Wednesday, February 10, 2010

Three more stanzas of Juliana IV

Several more stanzas of Juliana have crept onto the translation page. They are repeated below for your morning-coffee convenience.

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If I meet any powerful or mind-proud champions of the Maker
who against my arrows’ flight will not bend far thence
from the battle but heaves up his board against them,
mind-wise, a holy shield, his ghostly war-dress,
who will not betray his God—but bold in his prayers he makes a stand,
fast in a foot-band so I must flee far thence,
low-minded, deprived of comfort, in the grip of gleeds,
mourning my care, so that I can not with craft of strength
go against him with war, but sad I should seek others
lacking in courage, under the bristle of standards,
the more sluggish warrior who I can puff up with my leaven,
and hinder from warfare. Although he the strength of God
may begin spiritually, I will be immediately ready,
so that I look through all his thought,
how established he might be his inward strength,
built his defenses. (382-401a)

I open up the gate of his wall through reproach;
the tower will be pierced, opened by its apeture,
then first I dispatch to him through arrow-flight
into his breast-self bitter thoughts by varied desires of the mind,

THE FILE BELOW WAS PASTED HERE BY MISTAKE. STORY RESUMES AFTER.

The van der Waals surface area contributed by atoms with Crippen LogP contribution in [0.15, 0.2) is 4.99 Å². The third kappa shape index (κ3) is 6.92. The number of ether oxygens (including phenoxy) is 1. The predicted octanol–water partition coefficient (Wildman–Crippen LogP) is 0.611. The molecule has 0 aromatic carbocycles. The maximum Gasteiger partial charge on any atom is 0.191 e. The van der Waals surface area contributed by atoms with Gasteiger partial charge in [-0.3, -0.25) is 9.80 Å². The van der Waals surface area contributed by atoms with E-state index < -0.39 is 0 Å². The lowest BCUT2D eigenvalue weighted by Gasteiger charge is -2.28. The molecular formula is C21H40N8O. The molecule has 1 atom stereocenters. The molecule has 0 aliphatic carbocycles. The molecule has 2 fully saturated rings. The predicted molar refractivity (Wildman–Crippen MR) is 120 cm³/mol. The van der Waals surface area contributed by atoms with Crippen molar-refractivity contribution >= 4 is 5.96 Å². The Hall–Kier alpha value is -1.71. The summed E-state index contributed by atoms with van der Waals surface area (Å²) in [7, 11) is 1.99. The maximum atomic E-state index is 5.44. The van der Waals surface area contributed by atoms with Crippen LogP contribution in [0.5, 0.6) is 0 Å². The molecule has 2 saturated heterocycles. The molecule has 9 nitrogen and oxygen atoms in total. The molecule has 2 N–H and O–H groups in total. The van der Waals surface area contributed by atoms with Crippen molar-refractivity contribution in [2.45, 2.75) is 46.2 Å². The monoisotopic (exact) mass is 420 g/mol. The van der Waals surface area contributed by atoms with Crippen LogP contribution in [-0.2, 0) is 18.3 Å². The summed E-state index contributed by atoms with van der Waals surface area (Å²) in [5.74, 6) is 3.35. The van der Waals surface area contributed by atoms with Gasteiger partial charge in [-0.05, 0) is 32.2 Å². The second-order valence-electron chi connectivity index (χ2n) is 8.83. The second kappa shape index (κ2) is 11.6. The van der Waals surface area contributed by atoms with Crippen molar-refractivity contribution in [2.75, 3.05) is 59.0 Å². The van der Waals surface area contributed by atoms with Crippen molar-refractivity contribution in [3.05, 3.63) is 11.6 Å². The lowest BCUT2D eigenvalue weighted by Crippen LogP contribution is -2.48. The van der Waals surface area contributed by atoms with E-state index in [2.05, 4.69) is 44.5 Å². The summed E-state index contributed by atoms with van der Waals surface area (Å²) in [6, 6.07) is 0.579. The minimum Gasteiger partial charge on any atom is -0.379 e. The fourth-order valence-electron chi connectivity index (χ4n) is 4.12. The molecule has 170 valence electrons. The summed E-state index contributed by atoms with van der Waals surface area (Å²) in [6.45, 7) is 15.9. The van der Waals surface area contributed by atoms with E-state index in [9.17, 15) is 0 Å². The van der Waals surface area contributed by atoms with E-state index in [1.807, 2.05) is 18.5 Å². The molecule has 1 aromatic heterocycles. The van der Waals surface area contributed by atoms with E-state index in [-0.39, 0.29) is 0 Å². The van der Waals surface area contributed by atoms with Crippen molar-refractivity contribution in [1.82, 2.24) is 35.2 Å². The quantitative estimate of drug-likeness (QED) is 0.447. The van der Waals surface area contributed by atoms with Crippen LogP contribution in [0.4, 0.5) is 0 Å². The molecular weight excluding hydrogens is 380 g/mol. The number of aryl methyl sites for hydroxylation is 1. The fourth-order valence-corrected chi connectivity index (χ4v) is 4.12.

so that it seems better to himself to perform sins
instead of the praise of God, lusts of the body.
I am an eager teacher so that he may live
according to my wicked customs,* averted certainly
from the law of Christ, his heart troubled for me
as power in the pit of his sins. I care more,
and more eagerly about the spirit, the ruin of the soul,
than for the body-house, that which must become in this world
the comfort of worms and is commended to a lair in the earth.” (401b-17a)

Then again the woman spoke: “Speak, wretched shape,
spirit unclean, ruler of darkness, how do you associate yourself
in the company of the clean? You of old, pledge-less, labored
against Christ and drew along a struggle, plotting against holy men.
For you was the pit of hell delved below, where you,
harassed by your misery on account of your over-pride
sought a home. I supposed that you must be the more cautious—
and the more cowardly—in such a meeting against the sooth-fast
one that often withstood your will by the Glory-King.
(417b-28)

* 410. mon-├żeawum: This is usually translated as “human custom” or simply “custom.” However, the possibility cannot be ruled out “mon-” (human) is not “man-” (evil, wicked), especially since the context seems to demand it.

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